Friday, December 16, 2011

1) Write well. 2) Be interesting.

As some of you know, I had little to no intention of having my book *cough*GetItHere*cough* be anything more than a spine sitting up on my shelf that I could point to as my own creation. Opening that first box from the printer and seeing an actual book with my name on it... wow.

Once I finished writing it, though, I became part of a writing community that surprised me with terms that were foreign to me or that I hadn't considered: Query, YA, AAR... Agent. So, I thought to myself, what does it actually take to find an agent to represent you? What does it take to get a publisher? The long and the short of it is that it's like any interview.

You need something to be sold. Note: This helps if it's actual writing experience, but what's important here is a completed manuscript. My research into contacting agents shows that a surprising number of writers contact literary agencies without having finished (or started?!) their book. Huh? I don't get that at all... Perhaps they don't want to 'waste' time writing if no one will buy it. As someone who wrote for the sake of the product and not the sale, I don't follow that reasoning.

You ne
ed a résumé. This is separate from the "I have been published in such-and-such magazine," though that's a great start. That stack of résumés on your bosses desk that he or she is sifting through in order to find the next salesman? The literary equivalent of that is the query. It's a brief introduction letter that has to 1) explain your novel, 2) explain who you are, 3) tell why you are the one to write the story, 4) show what books on the market are similar to give context, 5) show how it's different from those same books since no one wants to read the same thing, 6) explain what .............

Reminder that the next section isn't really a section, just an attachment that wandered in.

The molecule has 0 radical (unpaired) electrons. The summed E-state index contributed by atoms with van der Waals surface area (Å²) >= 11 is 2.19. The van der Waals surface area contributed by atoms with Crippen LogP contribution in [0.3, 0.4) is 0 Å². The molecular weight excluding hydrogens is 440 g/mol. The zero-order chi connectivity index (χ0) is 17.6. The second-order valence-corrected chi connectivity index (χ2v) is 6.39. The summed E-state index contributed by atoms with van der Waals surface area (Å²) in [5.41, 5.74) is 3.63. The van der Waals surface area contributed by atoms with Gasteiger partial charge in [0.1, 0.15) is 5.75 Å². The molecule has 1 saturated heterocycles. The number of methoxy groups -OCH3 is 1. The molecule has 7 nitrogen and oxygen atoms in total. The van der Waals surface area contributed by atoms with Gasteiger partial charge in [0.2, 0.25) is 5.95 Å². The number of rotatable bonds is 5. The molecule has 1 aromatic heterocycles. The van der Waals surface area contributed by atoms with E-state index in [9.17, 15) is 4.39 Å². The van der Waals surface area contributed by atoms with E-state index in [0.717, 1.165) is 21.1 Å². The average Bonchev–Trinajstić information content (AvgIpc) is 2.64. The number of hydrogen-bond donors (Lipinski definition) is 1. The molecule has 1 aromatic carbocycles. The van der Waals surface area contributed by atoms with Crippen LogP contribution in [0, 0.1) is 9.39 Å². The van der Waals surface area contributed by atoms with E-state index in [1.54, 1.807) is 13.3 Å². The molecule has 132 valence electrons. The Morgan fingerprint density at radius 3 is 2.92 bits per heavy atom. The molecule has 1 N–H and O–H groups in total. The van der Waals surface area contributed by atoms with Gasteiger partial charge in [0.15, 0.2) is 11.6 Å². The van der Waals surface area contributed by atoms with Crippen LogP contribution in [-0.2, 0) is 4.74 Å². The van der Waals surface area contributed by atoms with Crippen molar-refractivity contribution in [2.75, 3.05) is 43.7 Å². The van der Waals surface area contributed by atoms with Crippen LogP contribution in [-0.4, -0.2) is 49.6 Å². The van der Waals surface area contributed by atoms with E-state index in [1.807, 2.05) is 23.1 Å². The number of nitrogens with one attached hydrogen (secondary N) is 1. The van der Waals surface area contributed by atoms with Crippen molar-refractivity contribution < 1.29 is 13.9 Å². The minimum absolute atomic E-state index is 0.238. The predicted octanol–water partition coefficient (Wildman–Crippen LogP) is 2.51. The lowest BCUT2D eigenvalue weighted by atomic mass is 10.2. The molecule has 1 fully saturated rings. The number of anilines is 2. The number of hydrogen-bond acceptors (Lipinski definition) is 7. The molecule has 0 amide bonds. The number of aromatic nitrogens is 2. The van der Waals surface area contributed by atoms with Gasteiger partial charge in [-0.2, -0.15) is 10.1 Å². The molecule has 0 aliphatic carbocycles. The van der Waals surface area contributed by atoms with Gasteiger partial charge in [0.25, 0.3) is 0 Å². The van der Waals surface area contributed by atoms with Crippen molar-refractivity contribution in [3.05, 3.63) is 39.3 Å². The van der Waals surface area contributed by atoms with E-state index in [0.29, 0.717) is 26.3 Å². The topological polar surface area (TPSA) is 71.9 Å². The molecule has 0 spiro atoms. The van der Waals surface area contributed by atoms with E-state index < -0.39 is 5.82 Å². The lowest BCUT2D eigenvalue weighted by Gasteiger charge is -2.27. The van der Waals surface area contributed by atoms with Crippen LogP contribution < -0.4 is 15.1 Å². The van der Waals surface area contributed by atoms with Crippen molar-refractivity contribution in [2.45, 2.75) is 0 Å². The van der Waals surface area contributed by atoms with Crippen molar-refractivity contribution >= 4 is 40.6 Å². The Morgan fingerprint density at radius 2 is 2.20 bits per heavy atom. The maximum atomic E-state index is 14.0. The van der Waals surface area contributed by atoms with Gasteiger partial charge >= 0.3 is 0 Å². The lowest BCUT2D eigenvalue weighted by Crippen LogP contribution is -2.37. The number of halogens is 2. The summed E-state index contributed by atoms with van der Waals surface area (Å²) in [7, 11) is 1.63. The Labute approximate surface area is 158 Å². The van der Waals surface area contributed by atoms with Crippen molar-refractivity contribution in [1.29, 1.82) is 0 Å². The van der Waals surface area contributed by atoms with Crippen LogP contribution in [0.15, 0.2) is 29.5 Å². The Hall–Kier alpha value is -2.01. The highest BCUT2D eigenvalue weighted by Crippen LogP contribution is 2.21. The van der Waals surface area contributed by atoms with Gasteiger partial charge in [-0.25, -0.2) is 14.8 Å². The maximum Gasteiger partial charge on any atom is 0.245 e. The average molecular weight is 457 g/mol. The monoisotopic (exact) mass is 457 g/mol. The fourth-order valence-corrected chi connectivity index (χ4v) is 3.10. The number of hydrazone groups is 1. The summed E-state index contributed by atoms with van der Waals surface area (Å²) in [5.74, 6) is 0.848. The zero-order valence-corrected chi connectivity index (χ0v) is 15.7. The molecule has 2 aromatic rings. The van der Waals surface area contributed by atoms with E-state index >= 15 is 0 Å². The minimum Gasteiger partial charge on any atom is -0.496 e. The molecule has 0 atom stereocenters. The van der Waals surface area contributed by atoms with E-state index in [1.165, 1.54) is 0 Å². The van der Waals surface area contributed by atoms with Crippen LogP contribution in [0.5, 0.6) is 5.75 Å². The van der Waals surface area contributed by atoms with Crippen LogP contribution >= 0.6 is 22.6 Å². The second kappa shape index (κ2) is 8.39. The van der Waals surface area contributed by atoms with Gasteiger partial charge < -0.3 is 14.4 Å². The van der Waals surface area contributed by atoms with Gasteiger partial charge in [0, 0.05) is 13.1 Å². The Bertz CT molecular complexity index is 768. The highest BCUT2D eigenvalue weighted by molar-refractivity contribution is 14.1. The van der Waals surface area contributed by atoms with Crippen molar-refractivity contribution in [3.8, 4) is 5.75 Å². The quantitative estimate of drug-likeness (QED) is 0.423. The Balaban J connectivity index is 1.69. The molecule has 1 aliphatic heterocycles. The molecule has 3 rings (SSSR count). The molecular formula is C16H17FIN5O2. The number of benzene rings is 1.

....... 47) offer the word count, and 48) convey the voice of your book.

All in about four short paragraphs. Oh, and it's thrown in a pile with dozens of other queries. And, you're not filling a desk in a sales office that NEEDS to be filled. It's entirely possible that the whole stack will get skimmed over and slid into the trash can.


I couldn't wait to get started, even if it meant no one ever answered my queries. I was mesmerized by the process. The amount of 'help' and advice online is staggering, though most agree on the main points (except for the surprising things that are totally contradictory). Entire books are devoted to How to Write Queries.

And, what have I learned? What insight do I have to offer? Easy.

It's all crap. Not queries, mind you, but the arduous process to get the perfect query. Each agent wants different things. Some want information about you, the writer. Others want sample chapters. Others want a detailed synopsis of the entire manuscript.

But, the truth is, as long as you can write, it'll work itself out. You just need a story people want to read. Agents WANT to like your book. They WANT to sign you and start lobbying for a publisher. It's how they get paid. So, here's my full-proof way to get an agent. Trust me, this will not fail... not a chance.

1) Write well.
2) Be interesting.

There ya go. That's it. As long as you aren't a crappy writer, you're through the first wicket. [Note: This is much more difficult than it sounds.] After that, all you need to do is get noticed. Be funny. Be unique (not just your writing... YOU). Be spontaneous. Be random.


Just like a desk job: be good at what you do, and be a pleasure to be around... and you have nothing to worry about.

Best Blogger Tips

No comments:

Post a Comment